Friday, February 26, 2016

The Clockwork Laboratory, Part I



Someone asked the other day about the difference between our psychology of self observation, and a movement towards higher consciousness

It should be said at the beginning that most of what we talk about when we talk about inner work is actually psychology of one kind or another. This isn't said to put it down or dismiss it; it's truly necessary for us to use critical thinking observe and analyze the various parts of ourselves, and it shouldn't be discounted. 

The difficulty is that it becomes the primary inclination.

Even now, most of the parts in me that are writing this — and in you that are reading this — are composed of psychological machines, that is, various pieces of clockwork, much like gears, that tick away in logical and predictable fashion. Each part of the psyche — the external, personality-directed psyche, that is — is crafted over many years to be of a specific size, proportion, and fineness of operation. Some people have lots of very fine gears; other people only have a small assortment of coarse ones. Either way, all the gears mesh together in the particular way that that person's machine of personality is designed, and although the machine can generally incorporate some new parts over the course of a lifetime, by the time we reach adolescence, much of it has formed, and it's very difficult to undertake a major change to any machine which already exists.

All of this by way of analogy. The point is that we are what we are; and from the point of view of psychology, there isn't much we can change there. We can insert a few new gears; we can take a few gears out. We can retool a particular gear. But taken together, as a whole, we can't change most of the gears without destroying the machine and its workings. In point of fact, this is to some extent necessary and is what inner work is all about; but with real inner work, we attempt to dismantle the machine carefully, with sensitivity, so that it keeps operating and can be stripped down to its barest and most essential principles, at which point a new and better working organism can be organically assembled from within.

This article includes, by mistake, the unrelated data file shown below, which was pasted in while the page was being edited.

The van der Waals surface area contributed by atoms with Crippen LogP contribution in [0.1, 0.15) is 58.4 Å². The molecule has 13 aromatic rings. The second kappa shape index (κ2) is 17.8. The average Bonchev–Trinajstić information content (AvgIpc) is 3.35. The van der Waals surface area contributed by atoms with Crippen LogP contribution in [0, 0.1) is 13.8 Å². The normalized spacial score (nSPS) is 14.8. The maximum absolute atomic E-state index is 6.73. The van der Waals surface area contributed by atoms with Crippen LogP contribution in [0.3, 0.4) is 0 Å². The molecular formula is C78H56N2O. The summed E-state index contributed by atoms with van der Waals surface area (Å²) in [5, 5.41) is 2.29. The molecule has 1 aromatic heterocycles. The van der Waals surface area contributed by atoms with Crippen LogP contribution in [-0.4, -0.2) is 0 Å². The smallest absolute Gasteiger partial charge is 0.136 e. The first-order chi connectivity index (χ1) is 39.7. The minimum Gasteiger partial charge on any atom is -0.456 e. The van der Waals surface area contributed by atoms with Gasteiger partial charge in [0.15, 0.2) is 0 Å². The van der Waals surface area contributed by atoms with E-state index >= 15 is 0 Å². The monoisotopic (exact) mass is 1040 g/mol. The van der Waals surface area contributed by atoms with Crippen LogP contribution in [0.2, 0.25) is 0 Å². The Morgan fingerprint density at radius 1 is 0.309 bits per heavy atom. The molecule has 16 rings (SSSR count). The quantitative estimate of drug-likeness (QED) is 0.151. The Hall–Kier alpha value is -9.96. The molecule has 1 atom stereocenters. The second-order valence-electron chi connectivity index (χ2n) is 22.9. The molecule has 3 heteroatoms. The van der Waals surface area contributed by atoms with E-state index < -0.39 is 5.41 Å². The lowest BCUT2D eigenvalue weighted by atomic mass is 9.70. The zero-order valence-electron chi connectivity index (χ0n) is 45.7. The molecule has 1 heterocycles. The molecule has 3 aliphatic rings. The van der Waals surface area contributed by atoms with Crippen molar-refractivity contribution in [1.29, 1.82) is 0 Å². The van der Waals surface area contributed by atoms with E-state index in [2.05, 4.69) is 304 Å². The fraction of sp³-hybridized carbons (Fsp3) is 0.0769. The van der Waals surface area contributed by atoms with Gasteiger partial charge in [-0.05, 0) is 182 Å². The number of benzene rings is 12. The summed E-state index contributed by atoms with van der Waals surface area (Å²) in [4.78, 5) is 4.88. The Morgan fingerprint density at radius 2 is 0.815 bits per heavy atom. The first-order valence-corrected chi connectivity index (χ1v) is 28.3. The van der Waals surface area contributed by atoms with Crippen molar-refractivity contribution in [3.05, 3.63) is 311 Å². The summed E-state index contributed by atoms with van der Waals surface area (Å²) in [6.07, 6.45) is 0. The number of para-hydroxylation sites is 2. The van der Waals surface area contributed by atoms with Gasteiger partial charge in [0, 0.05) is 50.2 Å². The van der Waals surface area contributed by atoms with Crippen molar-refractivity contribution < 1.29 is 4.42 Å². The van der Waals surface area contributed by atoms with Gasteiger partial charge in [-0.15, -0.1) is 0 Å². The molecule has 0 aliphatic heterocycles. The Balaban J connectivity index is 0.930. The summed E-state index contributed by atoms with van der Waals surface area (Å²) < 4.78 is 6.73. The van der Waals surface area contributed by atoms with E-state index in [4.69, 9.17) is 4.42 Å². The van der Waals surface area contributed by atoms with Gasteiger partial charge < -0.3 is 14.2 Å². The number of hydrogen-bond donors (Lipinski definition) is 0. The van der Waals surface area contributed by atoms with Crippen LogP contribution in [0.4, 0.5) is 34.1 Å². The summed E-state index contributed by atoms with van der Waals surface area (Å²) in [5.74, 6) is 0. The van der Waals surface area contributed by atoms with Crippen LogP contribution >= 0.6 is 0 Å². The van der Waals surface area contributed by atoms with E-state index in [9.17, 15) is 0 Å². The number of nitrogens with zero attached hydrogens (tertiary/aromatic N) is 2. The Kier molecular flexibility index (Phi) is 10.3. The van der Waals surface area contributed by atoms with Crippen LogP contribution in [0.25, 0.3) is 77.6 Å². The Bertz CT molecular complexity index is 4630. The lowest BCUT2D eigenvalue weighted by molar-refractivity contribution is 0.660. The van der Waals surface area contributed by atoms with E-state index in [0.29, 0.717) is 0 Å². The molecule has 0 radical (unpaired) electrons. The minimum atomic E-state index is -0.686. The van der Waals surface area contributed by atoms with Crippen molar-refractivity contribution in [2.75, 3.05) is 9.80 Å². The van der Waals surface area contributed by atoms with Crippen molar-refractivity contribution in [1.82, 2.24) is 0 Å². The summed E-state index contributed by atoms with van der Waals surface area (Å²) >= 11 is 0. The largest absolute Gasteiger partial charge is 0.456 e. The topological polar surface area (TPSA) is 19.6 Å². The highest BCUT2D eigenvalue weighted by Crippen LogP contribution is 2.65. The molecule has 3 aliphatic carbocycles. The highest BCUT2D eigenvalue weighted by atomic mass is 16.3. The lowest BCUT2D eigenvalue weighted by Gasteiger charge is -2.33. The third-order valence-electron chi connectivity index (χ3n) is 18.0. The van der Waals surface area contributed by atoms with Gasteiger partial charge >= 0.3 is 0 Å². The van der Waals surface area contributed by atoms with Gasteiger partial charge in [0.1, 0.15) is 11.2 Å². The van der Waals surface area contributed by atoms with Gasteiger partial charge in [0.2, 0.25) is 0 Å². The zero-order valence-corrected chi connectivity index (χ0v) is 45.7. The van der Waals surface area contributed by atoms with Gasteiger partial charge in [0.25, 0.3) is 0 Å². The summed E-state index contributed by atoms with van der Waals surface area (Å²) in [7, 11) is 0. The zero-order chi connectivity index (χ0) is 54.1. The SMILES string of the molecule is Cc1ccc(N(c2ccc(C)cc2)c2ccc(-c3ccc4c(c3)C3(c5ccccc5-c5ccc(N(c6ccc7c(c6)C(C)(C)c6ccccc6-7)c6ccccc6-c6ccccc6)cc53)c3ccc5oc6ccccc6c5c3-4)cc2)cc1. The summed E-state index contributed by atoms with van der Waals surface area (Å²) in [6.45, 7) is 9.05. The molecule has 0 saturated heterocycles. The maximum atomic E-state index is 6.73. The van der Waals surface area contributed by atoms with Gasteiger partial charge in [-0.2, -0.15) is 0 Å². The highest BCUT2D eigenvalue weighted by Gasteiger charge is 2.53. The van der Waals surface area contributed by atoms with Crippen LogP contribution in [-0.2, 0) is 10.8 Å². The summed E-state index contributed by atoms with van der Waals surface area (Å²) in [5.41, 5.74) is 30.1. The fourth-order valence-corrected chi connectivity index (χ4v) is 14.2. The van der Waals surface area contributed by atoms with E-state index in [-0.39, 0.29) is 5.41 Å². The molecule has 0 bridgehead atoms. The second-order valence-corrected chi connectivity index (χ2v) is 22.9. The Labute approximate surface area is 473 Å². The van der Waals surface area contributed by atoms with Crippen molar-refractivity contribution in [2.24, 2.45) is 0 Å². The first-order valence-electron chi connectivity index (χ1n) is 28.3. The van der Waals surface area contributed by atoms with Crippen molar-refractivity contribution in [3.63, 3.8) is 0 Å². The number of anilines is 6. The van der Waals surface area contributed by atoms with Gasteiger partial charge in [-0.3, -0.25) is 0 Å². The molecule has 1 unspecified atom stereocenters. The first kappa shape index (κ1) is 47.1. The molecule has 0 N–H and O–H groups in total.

Again, it's an analogy. The point is that consciousness exists independent of this machine in me. It is a force that creates everything; and it’s related to the nature of the universe itself, which naturally produces complexity — which is, in some senses, what produces consciousness.

When I say it “produces” consciousness, this isn't quite accurate, because consciousness is only expressed by the complexity of material existence; it is in existence before it, and the material universe arises as a consequence of it. (In this case I use the word consciousness as a proxy for the word God, which is more accurate but less definable.)

We can't rely on our psychological parts to understand consciousness. To understand this better, let’s try to compare the psyche to the phenomenon of time, and consciousness to the phenomenon of light. 
A clock measures time; but if you try to use it to detect photons… well, you can see how much luck you are going to have with that. It just won't happen. Yet somehow, using these clocks — these machines — of psychology and personality that make up most of what we are, we think we are going to detect photons and study light. 

In point of fact, an entirely new machine is needed for that. In this sense, we are all like researchers who are told to research photons and then put in a lab expressly designed to study the passage of time. The equipment is wrong; the location is wrong. We have none of the tools that are required to undertake the research we're asked to undertake. We have to be very clever indeed to find a way to conduct our research, because we aren't given what we need to do it in the first place.

So already, as you read this, you’re using the incorrect tools to understand it. We can just take that as a given. This material is, furthermore, being produced within me my a very clever set of individuals who have employed tools to try and write correct things; but even here, the limitation of words and concepts means that I'm employing the wrong tools, and you should remember that too. 

The hope that we both have is that something of this wrong approach has a rightness to it that penetrates deeper into our Being and can help those parts understand in a new way. 

It's a tricky enterprise; there's no guarantee of success. 

But we try.

Hosanna.






Lee van Laer is a senior editor at Parabola Magazine.

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